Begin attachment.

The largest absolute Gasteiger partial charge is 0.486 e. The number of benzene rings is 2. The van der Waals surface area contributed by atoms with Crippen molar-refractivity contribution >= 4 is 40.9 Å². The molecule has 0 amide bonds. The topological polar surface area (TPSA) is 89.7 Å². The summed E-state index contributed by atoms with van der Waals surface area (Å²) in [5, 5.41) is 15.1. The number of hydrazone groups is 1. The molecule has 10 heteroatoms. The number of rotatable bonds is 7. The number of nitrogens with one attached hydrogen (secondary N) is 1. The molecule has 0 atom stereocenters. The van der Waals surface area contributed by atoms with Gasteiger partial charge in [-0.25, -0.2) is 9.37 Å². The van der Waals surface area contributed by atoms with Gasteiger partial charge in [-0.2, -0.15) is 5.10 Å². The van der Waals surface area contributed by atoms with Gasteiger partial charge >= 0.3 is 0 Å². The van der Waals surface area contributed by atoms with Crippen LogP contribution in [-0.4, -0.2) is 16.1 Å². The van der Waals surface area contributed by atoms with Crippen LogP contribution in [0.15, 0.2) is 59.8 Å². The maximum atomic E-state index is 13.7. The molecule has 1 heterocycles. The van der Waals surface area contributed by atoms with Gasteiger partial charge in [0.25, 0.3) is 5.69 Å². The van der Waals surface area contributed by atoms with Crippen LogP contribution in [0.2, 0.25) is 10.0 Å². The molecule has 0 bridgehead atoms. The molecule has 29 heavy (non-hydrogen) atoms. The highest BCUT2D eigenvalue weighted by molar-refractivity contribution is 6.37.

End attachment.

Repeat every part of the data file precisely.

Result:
The largest absolute Gasteiger partial charge is 0.486 e. The number of benzene rings is 2. The van der Waals surface area contributed by atoms with Crippen molar-refractivity contribution >= 4 is 40.9 Å². The molecule has 0 amide bonds. The topological polar surface area (TPSA) is 89.7 Å². The summed E-state index contributed by atoms with van der Waals surface area (Å²) in [5, 5.41) is 15.1. The number of hydrazone groups is 1. The molecule has 10 heteroatoms. The number of rotatable bonds is 7. The number of nitrogens with one attached hydrogen (secondary N) is 1. The molecule has 0 atom stereocenters. The van der Waals surface area contributed by atoms with Gasteiger partial charge in [-0.25, -0.2) is 9.37 Å². The van der Waals surface area contributed by atoms with Gasteiger partial charge in [-0.2, -0.15) is 5.10 Å². The van der Waals surface area contributed by atoms with Gasteiger partial charge >= 0.3 is 0 Å². The van der Waals surface area contributed by atoms with Crippen LogP contribution in [-0.4, -0.2) is 16.1 Å². The van der Waals surface area contributed by atoms with Crippen LogP contribution in [0.15, 0.2) is 59.8 Å². The maximum atomic E-state index is 13.7. The molecule has 1 heterocycles. The van der Waals surface area contributed by atoms with Gasteiger partial charge in [0.25, 0.3) is 5.69 Å². The van der Waals surface area contributed by atoms with Crippen LogP contribution in [0.2, 0.25) is 10.0 Å². The molecule has 0 bridgehead atoms. The molecule has 29 heavy (non-hydrogen) atoms. The highest BCUT2D eigenvalue weighted by molar-refractivity contribution is 6.37.